The Canadian economy ended a strong year with 1.7 per cent annualized growth over the final three months of 2017. For the full year, Statistics Canada says the economy grew three per cent, the fastest pace since 2011 and significantly above 2016’s growth of 1.4 per cent.
But economic growth geared down in the second half of last year after clocking in at an average 3.6 per cent rate between July of 2016 and June of 2017.
“The main message … is that the exciting growth from the middle of 2016 up until the middle of 2017 is now truly in the past, and the economy is back to the drudgery of slogging out something closer to potential of around 2 per cent,” BMO Financial Group chief economist Douglas Porter wrote in a note to clients.
With an international trade environment looking increasingly uncertain, among difficult NAFTA talks and newly announced U.S. tariffs on steel and aluminum, the Bank of Canada will likely proceed cautiously with further rate increases, several big-bank economists noted.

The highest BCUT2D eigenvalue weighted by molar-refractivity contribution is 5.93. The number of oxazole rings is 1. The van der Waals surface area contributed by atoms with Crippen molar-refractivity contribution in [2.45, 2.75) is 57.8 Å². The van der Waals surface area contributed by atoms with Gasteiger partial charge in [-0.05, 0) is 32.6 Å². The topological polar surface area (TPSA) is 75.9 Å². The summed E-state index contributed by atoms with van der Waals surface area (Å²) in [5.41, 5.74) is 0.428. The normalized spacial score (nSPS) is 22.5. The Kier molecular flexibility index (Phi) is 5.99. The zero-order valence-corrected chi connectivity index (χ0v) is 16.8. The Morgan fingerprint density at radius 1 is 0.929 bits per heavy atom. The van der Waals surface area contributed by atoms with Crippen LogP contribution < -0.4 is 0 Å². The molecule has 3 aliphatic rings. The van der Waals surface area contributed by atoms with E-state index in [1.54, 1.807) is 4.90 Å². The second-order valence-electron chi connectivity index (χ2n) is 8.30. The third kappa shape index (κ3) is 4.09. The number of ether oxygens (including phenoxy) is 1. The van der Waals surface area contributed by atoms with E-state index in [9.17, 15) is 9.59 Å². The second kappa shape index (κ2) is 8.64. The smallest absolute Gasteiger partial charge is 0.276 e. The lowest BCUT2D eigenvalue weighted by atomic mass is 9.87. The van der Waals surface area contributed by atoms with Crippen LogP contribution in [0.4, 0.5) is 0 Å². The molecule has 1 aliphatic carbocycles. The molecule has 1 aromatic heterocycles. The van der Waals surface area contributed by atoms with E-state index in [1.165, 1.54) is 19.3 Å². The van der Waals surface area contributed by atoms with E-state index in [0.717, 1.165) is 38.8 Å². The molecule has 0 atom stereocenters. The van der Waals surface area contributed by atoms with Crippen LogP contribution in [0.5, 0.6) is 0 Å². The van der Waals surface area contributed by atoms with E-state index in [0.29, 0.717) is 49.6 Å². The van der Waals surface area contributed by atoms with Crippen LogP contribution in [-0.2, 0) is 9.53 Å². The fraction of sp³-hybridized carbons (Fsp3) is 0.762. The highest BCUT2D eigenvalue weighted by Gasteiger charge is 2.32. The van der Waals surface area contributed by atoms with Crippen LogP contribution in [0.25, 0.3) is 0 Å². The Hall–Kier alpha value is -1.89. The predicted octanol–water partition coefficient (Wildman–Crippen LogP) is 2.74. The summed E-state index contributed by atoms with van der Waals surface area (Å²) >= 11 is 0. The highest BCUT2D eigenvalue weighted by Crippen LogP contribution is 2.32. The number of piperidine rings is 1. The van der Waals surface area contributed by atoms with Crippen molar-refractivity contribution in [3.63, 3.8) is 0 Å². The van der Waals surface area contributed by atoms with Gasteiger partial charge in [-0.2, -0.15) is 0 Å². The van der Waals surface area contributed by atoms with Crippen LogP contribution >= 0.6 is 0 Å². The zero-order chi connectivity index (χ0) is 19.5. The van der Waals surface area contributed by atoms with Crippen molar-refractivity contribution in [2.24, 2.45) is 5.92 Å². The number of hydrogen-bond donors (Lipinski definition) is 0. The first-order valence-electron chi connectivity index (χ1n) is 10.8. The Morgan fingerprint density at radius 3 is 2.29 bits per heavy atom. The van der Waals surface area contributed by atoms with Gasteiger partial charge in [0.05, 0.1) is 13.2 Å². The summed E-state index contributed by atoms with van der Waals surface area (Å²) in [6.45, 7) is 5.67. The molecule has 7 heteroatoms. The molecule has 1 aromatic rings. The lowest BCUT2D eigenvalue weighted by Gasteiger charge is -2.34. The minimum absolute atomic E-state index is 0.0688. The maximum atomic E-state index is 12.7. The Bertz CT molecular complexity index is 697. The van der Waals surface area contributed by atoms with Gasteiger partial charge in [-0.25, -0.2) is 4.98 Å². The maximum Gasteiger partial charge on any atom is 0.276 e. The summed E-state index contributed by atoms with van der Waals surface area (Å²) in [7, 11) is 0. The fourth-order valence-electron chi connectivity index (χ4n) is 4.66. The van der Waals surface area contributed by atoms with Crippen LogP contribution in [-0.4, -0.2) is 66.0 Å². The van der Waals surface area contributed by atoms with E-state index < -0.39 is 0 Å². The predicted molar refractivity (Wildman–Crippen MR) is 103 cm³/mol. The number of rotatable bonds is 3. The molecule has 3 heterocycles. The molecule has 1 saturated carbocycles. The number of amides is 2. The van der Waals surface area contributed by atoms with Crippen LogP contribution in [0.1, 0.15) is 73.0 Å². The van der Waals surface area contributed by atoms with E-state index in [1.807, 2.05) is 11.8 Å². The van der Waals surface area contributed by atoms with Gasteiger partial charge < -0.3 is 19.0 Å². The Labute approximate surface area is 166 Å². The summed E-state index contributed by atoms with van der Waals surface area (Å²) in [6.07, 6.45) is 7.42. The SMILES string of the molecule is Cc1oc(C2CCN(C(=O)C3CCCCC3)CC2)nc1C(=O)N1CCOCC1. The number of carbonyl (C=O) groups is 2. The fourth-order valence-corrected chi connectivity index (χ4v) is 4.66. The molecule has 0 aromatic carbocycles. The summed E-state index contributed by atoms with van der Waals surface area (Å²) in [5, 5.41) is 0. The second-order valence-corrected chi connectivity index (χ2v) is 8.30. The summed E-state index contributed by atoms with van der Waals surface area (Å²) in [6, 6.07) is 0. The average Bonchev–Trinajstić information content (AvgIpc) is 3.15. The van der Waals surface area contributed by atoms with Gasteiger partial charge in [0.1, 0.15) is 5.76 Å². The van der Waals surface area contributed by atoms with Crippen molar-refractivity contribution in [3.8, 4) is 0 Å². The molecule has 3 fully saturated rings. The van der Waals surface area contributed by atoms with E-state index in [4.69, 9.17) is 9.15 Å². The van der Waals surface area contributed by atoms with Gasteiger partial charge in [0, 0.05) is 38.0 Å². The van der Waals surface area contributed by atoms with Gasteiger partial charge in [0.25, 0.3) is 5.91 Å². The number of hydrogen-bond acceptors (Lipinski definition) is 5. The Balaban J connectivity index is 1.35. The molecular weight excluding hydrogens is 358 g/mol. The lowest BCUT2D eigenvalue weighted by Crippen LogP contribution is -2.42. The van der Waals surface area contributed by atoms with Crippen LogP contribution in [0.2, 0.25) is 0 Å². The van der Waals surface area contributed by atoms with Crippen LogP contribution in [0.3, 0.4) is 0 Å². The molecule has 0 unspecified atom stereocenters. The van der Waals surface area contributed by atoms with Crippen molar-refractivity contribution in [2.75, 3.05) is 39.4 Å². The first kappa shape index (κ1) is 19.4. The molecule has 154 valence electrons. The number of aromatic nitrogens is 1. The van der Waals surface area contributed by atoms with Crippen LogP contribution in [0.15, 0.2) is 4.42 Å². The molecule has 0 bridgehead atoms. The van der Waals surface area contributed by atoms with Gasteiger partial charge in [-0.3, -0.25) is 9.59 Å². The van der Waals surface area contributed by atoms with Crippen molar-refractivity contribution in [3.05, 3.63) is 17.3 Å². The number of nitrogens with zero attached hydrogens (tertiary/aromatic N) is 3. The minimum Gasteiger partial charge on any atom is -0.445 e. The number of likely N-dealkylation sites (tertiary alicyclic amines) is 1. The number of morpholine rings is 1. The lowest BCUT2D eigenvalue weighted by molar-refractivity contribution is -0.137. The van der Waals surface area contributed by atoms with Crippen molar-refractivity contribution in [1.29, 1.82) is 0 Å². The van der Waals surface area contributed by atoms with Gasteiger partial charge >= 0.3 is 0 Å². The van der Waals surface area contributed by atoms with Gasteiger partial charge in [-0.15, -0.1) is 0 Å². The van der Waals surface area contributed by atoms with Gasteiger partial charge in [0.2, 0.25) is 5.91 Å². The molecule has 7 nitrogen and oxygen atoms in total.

“We continue to expect the Bank to move to the sidelines until the second half of this year,” Porter wrote.
The report says fourth-quarter growth was driven by a 2.3 per cent increase in business investment compared with the third quarter, and a 0.5 per cent quarter-over-quarter increase in household spending.
For all of 2017, StatCan says household spending easily made the biggest contribution to growth, followed by inventory and business investment. It also says Canada’s exports grew for the second-straight year with gains in both goods and services.
– With files from Global News national online money reporter Erica Alini